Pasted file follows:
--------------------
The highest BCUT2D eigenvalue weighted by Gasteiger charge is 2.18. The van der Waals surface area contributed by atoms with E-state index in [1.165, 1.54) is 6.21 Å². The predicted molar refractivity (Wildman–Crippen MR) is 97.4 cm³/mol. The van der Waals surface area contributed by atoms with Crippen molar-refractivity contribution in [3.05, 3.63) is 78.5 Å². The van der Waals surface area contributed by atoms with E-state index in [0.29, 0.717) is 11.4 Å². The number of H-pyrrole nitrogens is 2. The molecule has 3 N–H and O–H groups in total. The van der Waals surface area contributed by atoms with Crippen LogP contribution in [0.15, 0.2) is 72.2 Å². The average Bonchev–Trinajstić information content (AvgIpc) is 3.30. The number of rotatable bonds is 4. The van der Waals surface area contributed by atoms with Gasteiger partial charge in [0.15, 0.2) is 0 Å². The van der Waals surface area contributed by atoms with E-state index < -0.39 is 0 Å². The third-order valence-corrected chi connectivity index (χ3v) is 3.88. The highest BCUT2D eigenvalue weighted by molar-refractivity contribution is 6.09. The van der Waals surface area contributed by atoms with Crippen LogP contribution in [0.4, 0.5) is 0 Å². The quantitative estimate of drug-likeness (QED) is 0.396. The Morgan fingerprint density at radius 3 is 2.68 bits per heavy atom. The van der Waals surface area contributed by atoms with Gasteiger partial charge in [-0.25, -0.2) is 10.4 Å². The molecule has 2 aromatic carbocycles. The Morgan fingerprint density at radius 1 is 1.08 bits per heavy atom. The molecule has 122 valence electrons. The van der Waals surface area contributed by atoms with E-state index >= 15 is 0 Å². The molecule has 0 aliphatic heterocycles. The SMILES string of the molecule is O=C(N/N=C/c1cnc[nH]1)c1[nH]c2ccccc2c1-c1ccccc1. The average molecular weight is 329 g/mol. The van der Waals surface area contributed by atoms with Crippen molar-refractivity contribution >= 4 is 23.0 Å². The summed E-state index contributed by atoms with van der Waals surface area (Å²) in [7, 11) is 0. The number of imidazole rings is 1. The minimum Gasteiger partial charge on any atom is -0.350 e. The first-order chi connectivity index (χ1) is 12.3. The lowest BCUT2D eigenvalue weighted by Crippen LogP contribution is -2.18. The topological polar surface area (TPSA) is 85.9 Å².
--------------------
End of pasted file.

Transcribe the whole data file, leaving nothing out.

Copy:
The highest BCUT2D eigenvalue weighted by Gasteiger charge is 2.18. The van der Waals surface area contributed by atoms with E-state index in [1.165, 1.54) is 6.21 Å². The predicted molar refractivity (Wildman–Crippen MR) is 97.4 cm³/mol. The van der Waals surface area contributed by atoms with Crippen molar-refractivity contribution in [3.05, 3.63) is 78.5 Å². The van der Waals surface area contributed by atoms with E-state index in [0.29, 0.717) is 11.4 Å². The number of H-pyrrole nitrogens is 2. The molecule has 3 N–H and O–H groups in total. The van der Waals surface area contributed by atoms with Crippen LogP contribution in [0.15, 0.2) is 72.2 Å². The average Bonchev–Trinajstić information content (AvgIpc) is 3.30. The number of rotatable bonds is 4. The van der Waals surface area contributed by atoms with Gasteiger partial charge in [0.15, 0.2) is 0 Å². The van der Waals surface area contributed by atoms with E-state index < -0.39 is 0 Å². The third-order valence-corrected chi connectivity index (χ3v) is 3.88. The highest BCUT2D eigenvalue weighted by molar-refractivity contribution is 6.09. The van der Waals surface area contributed by atoms with Crippen LogP contribution in [0.4, 0.5) is 0 Å². The quantitative estimate of drug-likeness (QED) is 0.396. The Morgan fingerprint density at radius 3 is 2.68 bits per heavy atom. The van der Waals surface area contributed by atoms with Gasteiger partial charge in [-0.25, -0.2) is 10.4 Å². The molecule has 2 aromatic carbocycles. The Morgan fingerprint density at radius 1 is 1.08 bits per heavy atom. The molecule has 122 valence electrons. The van der Waals surface area contributed by atoms with E-state index >= 15 is 0 Å². The molecule has 0 aliphatic heterocycles. The SMILES string of the molecule is O=C(N/N=C/c1cnc[nH]1)c1[nH]c2ccccc2c1-c1ccccc1. The average molecular weight is 329 g/mol. The van der Waals surface area contributed by atoms with Crippen molar-refractivity contribution >= 4 is 23.0 Å². The summed E-state index contributed by atoms with van der Waals surface area (Å²) in [7, 11) is 0. The number of imidazole rings is 1. The minimum Gasteiger partial charge on any atom is -0.350 e. The first-order chi connectivity index (χ1) is 12.3. The lowest BCUT2D eigenvalue weighted by Crippen LogP contribution is -2.18. The topological polar surface area (TPSA) is 85.9 Å².